The point that seems so difficult for many of us in the cycling-advocacy world is that it's okay if fun comes first. In fact, if we really want people riding bikes, fun not only should, but must come first.

Having been off my bike for a week, now, I can say with certainty that I haven't spent much, if any, additional time in transit. I probably should care about the fact that my environmental footprint has been much greater than normal, and I do on a purely cerebral level — but I am not going to allow guilt to be a prime motivator in my life, so I don't really feel that on a gut level (that would mean feeling guilty in a particularly useless and ineffectual way). I am probably a little less fit than I was a week ago, but there are plenty of means of maintaining fitness that don't involve bikes. Likewise, since PT Guy has kindly been shuttling me around, I'm not exactly taking a car off teh road — but I'm also not really adding one, and if I really felt bad about that, I could just take the bus.

What I really miss is the fun. I miss whizzing down hills. I miss banking around turns and feeling like I'm flying. I miss the ticking of my freewheel pawls, and the giddy sense of being in on some giant cosmic joke when I hook up with a other cyclists on a busy road, grinning with glee as we wait politely for the light to turn green. I miss spontaneous races (especially the ones that break out on Baringer Hill), even though I often lose.

I've read several articles and blog entries that point out the magical thing that auto manufacturers have done right — they make driving look sexy and fun. Statistically, one is much more likely to be injured or killed in a car than on a bike in daily life; even if one renders a mile-to-mile comparison, cars come out a little ahead in the danger department. Yet even those auto ads which do mention safety — those for family vehicles, usually — always present their products in a way that makes them look fun, stylish, or sexy.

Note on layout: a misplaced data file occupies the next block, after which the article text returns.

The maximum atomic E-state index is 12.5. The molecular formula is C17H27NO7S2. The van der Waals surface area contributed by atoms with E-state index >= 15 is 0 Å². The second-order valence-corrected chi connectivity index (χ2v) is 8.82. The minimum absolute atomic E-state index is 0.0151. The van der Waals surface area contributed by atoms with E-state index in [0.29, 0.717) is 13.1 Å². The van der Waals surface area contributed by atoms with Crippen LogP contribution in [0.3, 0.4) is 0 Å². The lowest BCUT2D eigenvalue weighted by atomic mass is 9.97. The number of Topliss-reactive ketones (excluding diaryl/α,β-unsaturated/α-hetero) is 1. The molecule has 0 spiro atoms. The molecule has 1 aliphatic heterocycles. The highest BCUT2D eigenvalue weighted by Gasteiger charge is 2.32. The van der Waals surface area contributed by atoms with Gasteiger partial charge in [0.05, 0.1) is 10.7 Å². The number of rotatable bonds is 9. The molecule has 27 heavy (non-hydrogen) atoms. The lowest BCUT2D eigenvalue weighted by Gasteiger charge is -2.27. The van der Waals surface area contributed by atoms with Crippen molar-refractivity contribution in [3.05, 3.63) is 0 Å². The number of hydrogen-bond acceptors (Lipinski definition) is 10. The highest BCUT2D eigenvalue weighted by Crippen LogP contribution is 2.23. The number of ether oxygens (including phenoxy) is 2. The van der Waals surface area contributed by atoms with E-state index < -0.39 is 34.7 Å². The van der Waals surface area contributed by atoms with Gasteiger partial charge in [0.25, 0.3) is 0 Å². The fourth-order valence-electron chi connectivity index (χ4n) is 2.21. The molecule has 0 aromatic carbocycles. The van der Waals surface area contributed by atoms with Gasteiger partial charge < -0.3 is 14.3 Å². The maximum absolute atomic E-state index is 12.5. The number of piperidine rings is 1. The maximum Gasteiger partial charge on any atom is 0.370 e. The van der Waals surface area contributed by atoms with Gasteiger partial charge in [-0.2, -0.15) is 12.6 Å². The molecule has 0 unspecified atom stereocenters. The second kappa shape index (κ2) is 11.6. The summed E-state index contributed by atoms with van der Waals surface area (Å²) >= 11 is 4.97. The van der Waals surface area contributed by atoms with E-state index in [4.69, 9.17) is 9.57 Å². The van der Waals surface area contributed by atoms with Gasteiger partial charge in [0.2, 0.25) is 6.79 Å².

If we want an even more direct correlation, we need look only so far as the recent surge in the popularity of motorcycles. Real bikers may look askance at all the road-n00bs in their fresh-from-the-dealer-stiff chaps on their fake-custom rides, but no one can deny that there are more motorcycles on the roads and more people enjoying them since someone realized that you could market them as fun, sexy vehicles of midlife mayhem that are nonetheless respectable enough for the Joneses.

Real Cyclists (TM) may likewise look askance at the idea of marketing road bikes (for example) as a form of midlife rebellion — but, quite frankly, the real money that drives this country sits in the bank accounts of middle class midlifers (since 40 is the new 30, I'm going to call them the 50 - 70 crowd). These are the same people who are the most influential in shaping our laws, who drive their kids to school every morning (because cycling wouldn't be safe), whose preferences determine what shows up on the grocery shelves, and who make the big purchases for their families.

They're also often the same people who say bikes don't belong on the road. A lot of younger people are still radical enough to fight for the underdog just because he's the underdog. A lot of older people are randonneurs* and bike tourists**.